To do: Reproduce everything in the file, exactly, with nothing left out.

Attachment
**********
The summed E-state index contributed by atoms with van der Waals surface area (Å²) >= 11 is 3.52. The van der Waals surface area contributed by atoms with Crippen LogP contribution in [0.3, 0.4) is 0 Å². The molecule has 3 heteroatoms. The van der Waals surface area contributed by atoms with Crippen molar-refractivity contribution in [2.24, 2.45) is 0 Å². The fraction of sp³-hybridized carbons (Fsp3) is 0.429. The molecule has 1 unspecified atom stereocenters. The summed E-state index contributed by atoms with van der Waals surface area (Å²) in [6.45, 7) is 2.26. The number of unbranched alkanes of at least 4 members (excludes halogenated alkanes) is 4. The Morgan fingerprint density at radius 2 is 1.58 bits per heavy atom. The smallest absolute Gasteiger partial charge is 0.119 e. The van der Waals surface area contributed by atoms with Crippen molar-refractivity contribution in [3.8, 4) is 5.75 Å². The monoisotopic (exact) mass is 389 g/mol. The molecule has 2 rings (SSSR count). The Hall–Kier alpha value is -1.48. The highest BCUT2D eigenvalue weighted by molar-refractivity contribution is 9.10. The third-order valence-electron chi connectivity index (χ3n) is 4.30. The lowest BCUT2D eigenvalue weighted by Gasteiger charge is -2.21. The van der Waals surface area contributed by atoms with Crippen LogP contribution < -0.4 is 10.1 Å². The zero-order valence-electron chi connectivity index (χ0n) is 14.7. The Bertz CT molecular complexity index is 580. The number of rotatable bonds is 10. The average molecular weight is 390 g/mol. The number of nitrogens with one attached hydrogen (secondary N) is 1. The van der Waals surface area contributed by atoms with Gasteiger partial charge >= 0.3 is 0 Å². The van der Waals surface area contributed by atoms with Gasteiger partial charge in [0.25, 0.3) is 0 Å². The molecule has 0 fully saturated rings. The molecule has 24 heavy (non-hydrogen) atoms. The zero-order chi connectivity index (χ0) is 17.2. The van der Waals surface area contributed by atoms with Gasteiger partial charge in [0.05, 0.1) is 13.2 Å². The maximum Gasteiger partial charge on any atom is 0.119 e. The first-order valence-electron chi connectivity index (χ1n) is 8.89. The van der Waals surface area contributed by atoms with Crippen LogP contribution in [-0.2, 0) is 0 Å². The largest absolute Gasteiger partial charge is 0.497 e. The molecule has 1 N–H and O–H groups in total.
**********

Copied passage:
The summed E-state index contributed by atoms with van der Waals surface area (Å²) >= 11 is 3.52. The van der Waals surface area contributed by atoms with Crippen LogP contribution in [0.3, 0.4) is 0 Å². The molecule has 3 heteroatoms. The van der Waals surface area contributed by atoms with Crippen molar-refractivity contribution in [2.24, 2.45) is 0 Å². The fraction of sp³-hybridized carbons (Fsp3) is 0.429. The molecule has 1 unspecified atom stereocenters. The summed E-state index contributed by atoms with van der Waals surface area (Å²) in [6.45, 7) is 2.26. The number of unbranched alkanes of at least 4 members (excludes halogenated alkanes) is 4. The Morgan fingerprint density at radius 2 is 1.58 bits per heavy atom. The smallest absolute Gasteiger partial charge is 0.119 e. The van der Waals surface area contributed by atoms with Crippen molar-refractivity contribution in [3.8, 4) is 5.75 Å². The monoisotopic (exact) mass is 389 g/mol. The molecule has 2 rings (SSSR count). The Hall–Kier alpha value is -1.48. The highest BCUT2D eigenvalue weighted by molar-refractivity contribution is 9.10. The third-order valence-electron chi connectivity index (χ3n) is 4.30. The lowest BCUT2D eigenvalue weighted by Gasteiger charge is -2.21. The van der Waals surface area contributed by atoms with Crippen LogP contribution < -0.4 is 10.1 Å². The zero-order valence-electron chi connectivity index (χ0n) is 14.7. The Bertz CT molecular complexity index is 580. The number of rotatable bonds is 10. The average molecular weight is 390 g/mol. The number of nitrogens with one attached hydrogen (secondary N) is 1. The van der Waals surface area contributed by atoms with Gasteiger partial charge >= 0.3 is 0 Å². The van der Waals surface area contributed by atoms with Gasteiger partial charge in [0.25, 0.3) is 0 Å². The molecule has 0 fully saturated rings. The molecule has 24 heavy (non-hydrogen) atoms. The zero-order chi connectivity index (χ0) is 17.2. The van der Waals surface area contributed by atoms with Gasteiger partial charge in [0.05, 0.1) is 13.2 Å². The maximum Gasteiger partial charge on any atom is 0.119 e. The first-order valence-electron chi connectivity index (χ1n) is 8.89. The van der Waals surface area contributed by atoms with Crippen LogP contribution in [-0.2, 0) is 0 Å². The largest absolute Gasteiger partial charge is 0.497 e. The molecule has 1 N–H and O–H groups in total.